As noted above, it is preferable to couple the translation of the X-ray emitter 12 with rotation of the emitter 12 in a plane which is parallel to the path along which the X-ray emitter translates, and also perpendicular to the plane of the X-ray detector 14. Such rotation is desirable so that the X-ray beam may be centered about the same area on the X-ray detector 14 in both the initial and final positions A and B of the X-ray emitter 12 (as illustrated in FIG. 1). This rotation is not absolutely necessary since a suitable stereographic image may be constructed from images taken when the X-ray emitter 12 is simply translated within a plane parallel to the X-ray detector 14. However, the combination of such images will suffer from a reduction in the width of field since each image will contain portions of the target that the other does not, and these areas of the images cannot be stereographically combined.
As also noted above, in lieu of translating the X-ray emitter 12, it is instead possible to translate the X-ray detector 14 and obtain images of the target prior to and after such translation. In this situation, only the detector 14 need be moved and the X-ray emitter 12 can be maintained immobile (or can be rotated so that both of the initial and final images are centered about the same area on the target/detector 14). Since this arrangement merely reverses the relative motion of the X-ray emitter 12 and X-ray detector 14, this allows essentially the same images as when only the emitter 12 is moved.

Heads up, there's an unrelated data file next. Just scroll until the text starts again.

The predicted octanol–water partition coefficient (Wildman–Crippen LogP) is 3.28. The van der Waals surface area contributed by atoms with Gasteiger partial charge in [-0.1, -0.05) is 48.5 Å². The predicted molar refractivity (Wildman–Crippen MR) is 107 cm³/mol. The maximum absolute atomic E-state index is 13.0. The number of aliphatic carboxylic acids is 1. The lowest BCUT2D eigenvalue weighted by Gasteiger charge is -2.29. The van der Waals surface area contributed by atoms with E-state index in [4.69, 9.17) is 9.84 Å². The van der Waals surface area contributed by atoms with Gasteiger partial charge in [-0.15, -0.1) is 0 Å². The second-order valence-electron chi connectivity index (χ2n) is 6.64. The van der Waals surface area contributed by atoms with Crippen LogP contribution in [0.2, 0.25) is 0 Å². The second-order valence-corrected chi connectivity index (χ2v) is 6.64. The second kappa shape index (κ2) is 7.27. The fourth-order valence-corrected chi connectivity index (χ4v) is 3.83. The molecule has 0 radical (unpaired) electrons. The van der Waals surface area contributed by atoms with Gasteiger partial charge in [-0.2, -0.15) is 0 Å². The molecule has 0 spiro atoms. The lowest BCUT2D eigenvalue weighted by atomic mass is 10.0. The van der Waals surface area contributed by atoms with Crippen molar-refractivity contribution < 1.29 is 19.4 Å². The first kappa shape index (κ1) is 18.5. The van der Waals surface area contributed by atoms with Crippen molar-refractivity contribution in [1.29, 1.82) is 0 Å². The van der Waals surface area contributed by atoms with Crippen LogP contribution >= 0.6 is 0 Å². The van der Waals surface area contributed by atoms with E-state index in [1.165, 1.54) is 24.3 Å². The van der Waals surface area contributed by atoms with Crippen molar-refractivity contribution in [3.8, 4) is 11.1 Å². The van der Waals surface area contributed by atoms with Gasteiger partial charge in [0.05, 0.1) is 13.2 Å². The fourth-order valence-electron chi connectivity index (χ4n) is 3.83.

In further embodiments of the preferred embodiment, both of the X-ray emitter 12 and the X-ray detector 14 may be moved simultaneously in opposite directions to effect the positioning of the emitter 12 with respect to the detector 14. This arrangement can allow the extent of translation and/or rotation of each of the X-ray emitter 12 and/or X-ray detector 14 to be reduced by as much as one-half, thereby requiring lesser time for the emitter 12 and detector 14 to achieve positioning in their initial and final locations. While this is seemingly not very significant, it is nevertheless quite advantageous insofar as the X-ray emitter 12 and/or X-ray detector 14 may be somewhat massive, and lesser ranges in motion can allow the use of lower-priced servo/control systems, lesser delay times between obtaining the initial and final images (and thus lesser time in which a patient must hold his/her breath), and/or gentler acceleration schemes during translation (resulting in lesser oscillation in the X-ray emitter 12 and X-ray detector 14 upon stopping, which is helpful since such oscillation can lead to loss of resolution in the stereoscopic image).